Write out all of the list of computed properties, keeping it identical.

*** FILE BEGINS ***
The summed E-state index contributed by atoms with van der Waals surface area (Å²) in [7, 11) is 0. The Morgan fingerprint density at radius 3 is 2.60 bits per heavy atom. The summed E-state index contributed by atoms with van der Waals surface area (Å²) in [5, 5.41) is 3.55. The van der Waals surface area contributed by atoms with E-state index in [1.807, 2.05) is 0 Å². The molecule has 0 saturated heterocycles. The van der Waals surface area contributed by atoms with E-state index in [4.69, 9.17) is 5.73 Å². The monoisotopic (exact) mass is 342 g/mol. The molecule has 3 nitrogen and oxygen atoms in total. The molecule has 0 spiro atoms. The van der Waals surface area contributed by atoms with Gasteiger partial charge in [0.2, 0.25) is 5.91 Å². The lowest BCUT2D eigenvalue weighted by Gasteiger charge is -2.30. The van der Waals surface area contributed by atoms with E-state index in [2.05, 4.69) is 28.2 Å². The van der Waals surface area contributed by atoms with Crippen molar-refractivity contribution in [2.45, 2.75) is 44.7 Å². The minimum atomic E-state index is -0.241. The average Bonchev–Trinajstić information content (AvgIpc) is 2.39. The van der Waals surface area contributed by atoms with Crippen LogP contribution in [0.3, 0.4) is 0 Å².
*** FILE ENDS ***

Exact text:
The summed E-state index contributed by atoms with van der Waals surface area (Å²) in [7, 11) is 0. The Morgan fingerprint density at radius 3 is 2.60 bits per heavy atom. The summed E-state index contributed by atoms with van der Waals surface area (Å²) in [5, 5.41) is 3.55. The van der Waals surface area contributed by atoms with E-state index in [1.807, 2.05) is 0 Å². The molecule has 0 saturated heterocycles. The van der Waals surface area contributed by atoms with E-state index in [4.69, 9.17) is 5.73 Å². The monoisotopic (exact) mass is 342 g/mol. The molecule has 3 nitrogen and oxygen atoms in total. The molecule has 0 spiro atoms. The van der Waals surface area contributed by atoms with Gasteiger partial charge in [0.2, 0.25) is 5.91 Å². The lowest BCUT2D eigenvalue weighted by Gasteiger charge is -2.30. The van der Waals surface area contributed by atoms with E-state index in [2.05, 4.69) is 28.2 Å². The van der Waals surface area contributed by atoms with Crippen molar-refractivity contribution in [2.45, 2.75) is 44.7 Å². The minimum atomic E-state index is -0.241. The average Bonchev–Trinajstić information content (AvgIpc) is 2.39. The van der Waals surface area contributed by atoms with Crippen LogP contribution in [0.3, 0.4) is 0 Å².